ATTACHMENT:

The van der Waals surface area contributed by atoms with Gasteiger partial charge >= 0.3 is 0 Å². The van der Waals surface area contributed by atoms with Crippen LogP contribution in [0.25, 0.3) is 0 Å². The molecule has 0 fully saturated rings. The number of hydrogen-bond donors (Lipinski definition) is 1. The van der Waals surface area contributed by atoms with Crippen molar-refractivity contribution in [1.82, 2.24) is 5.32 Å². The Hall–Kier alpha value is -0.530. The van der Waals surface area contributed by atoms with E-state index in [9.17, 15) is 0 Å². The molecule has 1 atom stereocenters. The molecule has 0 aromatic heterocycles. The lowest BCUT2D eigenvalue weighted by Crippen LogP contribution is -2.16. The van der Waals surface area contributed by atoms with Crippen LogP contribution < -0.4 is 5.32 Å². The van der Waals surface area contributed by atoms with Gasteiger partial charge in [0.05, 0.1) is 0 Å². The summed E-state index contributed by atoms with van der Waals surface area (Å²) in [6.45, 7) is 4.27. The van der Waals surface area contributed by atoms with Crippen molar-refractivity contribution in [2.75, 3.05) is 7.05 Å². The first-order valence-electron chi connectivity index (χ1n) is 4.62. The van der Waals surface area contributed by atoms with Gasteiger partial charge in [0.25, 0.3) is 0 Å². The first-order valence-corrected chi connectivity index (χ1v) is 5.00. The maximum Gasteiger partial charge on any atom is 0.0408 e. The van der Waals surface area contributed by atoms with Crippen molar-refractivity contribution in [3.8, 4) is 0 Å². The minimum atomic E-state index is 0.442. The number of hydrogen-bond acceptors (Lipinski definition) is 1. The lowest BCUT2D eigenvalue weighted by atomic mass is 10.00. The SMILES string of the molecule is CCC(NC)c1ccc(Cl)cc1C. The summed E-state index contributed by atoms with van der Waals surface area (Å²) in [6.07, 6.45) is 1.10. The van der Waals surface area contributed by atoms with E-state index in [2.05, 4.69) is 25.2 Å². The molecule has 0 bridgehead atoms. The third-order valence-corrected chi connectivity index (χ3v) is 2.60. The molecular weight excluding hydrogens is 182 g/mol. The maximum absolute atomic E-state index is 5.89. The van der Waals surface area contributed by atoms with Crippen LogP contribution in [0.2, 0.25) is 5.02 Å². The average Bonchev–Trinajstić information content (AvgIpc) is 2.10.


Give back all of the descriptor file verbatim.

The van der Waals surface area contributed by atoms with Gasteiger partial charge >= 0.3 is 0 Å². The van der Waals surface area contributed by atoms with Crippen LogP contribution in [0.25, 0.3) is 0 Å². The molecule has 0 fully saturated rings. The number of hydrogen-bond donors (Lipinski definition) is 1. The van der Waals surface area contributed by atoms with Crippen molar-refractivity contribution in [1.82, 2.24) is 5.32 Å². The Hall–Kier alpha value is -0.530. The van der Waals surface area contributed by atoms with E-state index in [9.17, 15) is 0 Å². The molecule has 1 atom stereocenters. The molecule has 0 aromatic heterocycles. The lowest BCUT2D eigenvalue weighted by Crippen LogP contribution is -2.16. The van der Waals surface area contributed by atoms with Crippen LogP contribution < -0.4 is 5.32 Å². The van der Waals surface area contributed by atoms with Gasteiger partial charge in [0.05, 0.1) is 0 Å². The summed E-state index contributed by atoms with van der Waals surface area (Å²) in [6.45, 7) is 4.27. The van der Waals surface area contributed by atoms with Crippen molar-refractivity contribution in [2.75, 3.05) is 7.05 Å². The first-order valence-electron chi connectivity index (χ1n) is 4.62. The van der Waals surface area contributed by atoms with Gasteiger partial charge in [0.25, 0.3) is 0 Å². The first-order valence-corrected chi connectivity index (χ1v) is 5.00. The maximum Gasteiger partial charge on any atom is 0.0408 e. The van der Waals surface area contributed by atoms with Crippen molar-refractivity contribution in [3.8, 4) is 0 Å². The minimum atomic E-state index is 0.442. The number of hydrogen-bond acceptors (Lipinski definition) is 1. The lowest BCUT2D eigenvalue weighted by atomic mass is 10.00. The SMILES string of the molecule is CCC(NC)c1ccc(Cl)cc1C. The summed E-state index contributed by atoms with van der Waals surface area (Å²) in [6.07, 6.45) is 1.10. The van der Waals surface area contributed by atoms with E-state index in [2.05, 4.69) is 25.2 Å². The molecule has 0 bridgehead atoms. The third-order valence-corrected chi connectivity index (χ3v) is 2.60. The molecular weight excluding hydrogens is 182 g/mol. The maximum absolute atomic E-state index is 5.89. The van der Waals surface area contributed by atoms with Crippen LogP contribution in [0.2, 0.25) is 5.02 Å². The average Bonchev–Trinajstić information content (AvgIpc) is 2.10.